I personally believe that is why families, parents, and kids take advantage of the open enrollment rule. No one wants to HAVE to pay over $2K+/year to attend a private academy.

As much fun as I have enjoyed the educational banter, especially with ole Eddie P, I must sign off now. 

Let the parents make the choices for their kids - it is none of our business as coaches. Our job is to control what we can control, and to put them in the best position to be even more successful after HS wrestling.

Edited by Riley McClurg

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Posted (edited)

The Cornerstone of Ed's argument is the Sliga workout partner legacy which resulted in Riley's state success.  Of course Ill also recognize GrecoCoach's expert coaching as a factor the success of both wrestlers.    But that brings the key question up concerning to transfer or not.  What do you do when you're a talented  wrestler with goals, and your school doesn't have a workout partner like Sliga and you don't have a legendary coach like Greco Coach or Ed Pendoski?  Do you stay put, and hope you can find a way.   For every success story like Seth Riley, there's hundreds of Johnny Potentials  that had the desire and talent, but were in the wrong situation and never reached their full potential and ended as the  SS ticket round victim.

How about the kids that did move and reached there potential as a result.   My example is Tanner Lynde.   He transferred to Delphi because he got himself a badass workout partner in Braden Atwood and also benefited from some valuable coaching from Braden's dad.      How about  the 2012 182 lb state finals: Tanner Lynde (Delphi) 8 - Luke Shaeffer Westfield 1.   

You cant argue Lynde benefited the same way from a workout partner the same way Riley did.  Maybe  Lynde would of done as well if he didn't transfer, but I say he was smart to put him in good situation.   It didn't hurt him getting a Purdue scholarship either.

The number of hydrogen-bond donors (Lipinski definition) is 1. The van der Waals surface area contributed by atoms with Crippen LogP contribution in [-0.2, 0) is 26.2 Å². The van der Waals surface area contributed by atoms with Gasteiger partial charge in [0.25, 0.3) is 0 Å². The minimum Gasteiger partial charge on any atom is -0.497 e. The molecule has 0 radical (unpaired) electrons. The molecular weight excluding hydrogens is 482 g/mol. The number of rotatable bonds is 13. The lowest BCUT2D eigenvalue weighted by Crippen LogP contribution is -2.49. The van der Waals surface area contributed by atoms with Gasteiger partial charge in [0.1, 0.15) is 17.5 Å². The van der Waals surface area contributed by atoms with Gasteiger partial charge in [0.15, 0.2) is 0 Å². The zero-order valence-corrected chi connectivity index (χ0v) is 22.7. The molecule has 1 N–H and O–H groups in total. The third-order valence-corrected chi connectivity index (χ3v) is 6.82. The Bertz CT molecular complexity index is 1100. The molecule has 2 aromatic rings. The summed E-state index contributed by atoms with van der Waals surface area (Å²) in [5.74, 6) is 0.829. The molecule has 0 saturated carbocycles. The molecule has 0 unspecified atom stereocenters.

If you have big goals, I say evaluate your situation to see if it will get you there.  If not, then maybe make a change that improves your chances.

 

Joe,  how come you cant use the word A M B  I T I O U S, on your site?   If you type it you get this result, ***NO NO NO***ious.

 

 

 

Edited by Wrestling Scholar

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There is an interesting situation occurring up north here in Hamilton. It's a small town without a stop light and basically lake town. The town is already small, but they are just close enough to a couple bigger schools that have numerous more opportunities whether it be academically to athletics to anything else compared to what they have at home. The open enrollment system has basically dropped their enrollment in half to where they have less than 300 kids from K-12. The school is basically on life support right now as they are losing funding and keeping it open is difficult financially. 

This wasn't something that happened over night, but it started when parents saw better opportunities for their kids at neighboring schools. It snow balled into more and more that did this until we are at this point where the school has less than 20 kids in their senior class. 

I'm sure the parents at least semi-care about Hamilton schools, but it's hard to not see that their kids could have a better high school experience elsewhere. 

On the wrestling side this is very much what could happen. The issue we will see is the trickle down affect of even regional or semi-state level kids that want to get better that start moving maybe not to a top 10 program, but top 20-30 programs that could use that level of kid to propel them into higher ranks. As Maligned said, we are a very mobile society these days and this issue is just the beginning which could lead to some affects we do not want to happen to the sport.

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3 hours ago, Wrestling Scholar said:

The Cornerstone of Ed's argument is the Sliga workout partner legacy which resulted in Riley's state success. 

This is exactly what I'm saying.  

 

3 hours ago, Riley McClurg said:

I believe that Mitch was the catalyst that brought them to Ed, which in return significantly helped strengthen your program for that time period. Do you agree?

And so did Riley.

 

But if we look at the top 10 teams in the state tourney last year.  Then look at the number of transfers to those programs.  

If those guys all stayed in their home school district.  Can we agree that there's a better chance of them recruiting a 'Seth Riley' to continue/join our sport? 

 

 

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On 8/23/2018 at 11:53 AM, Ed Pendoski said:

I wish I knew the moderator well enough to control this conversation thread!  hehe

The theory i'm trying to bring up is the long term ramifications of quality transfers going to power programs and the result it will have on the smaller/weaker schools over time.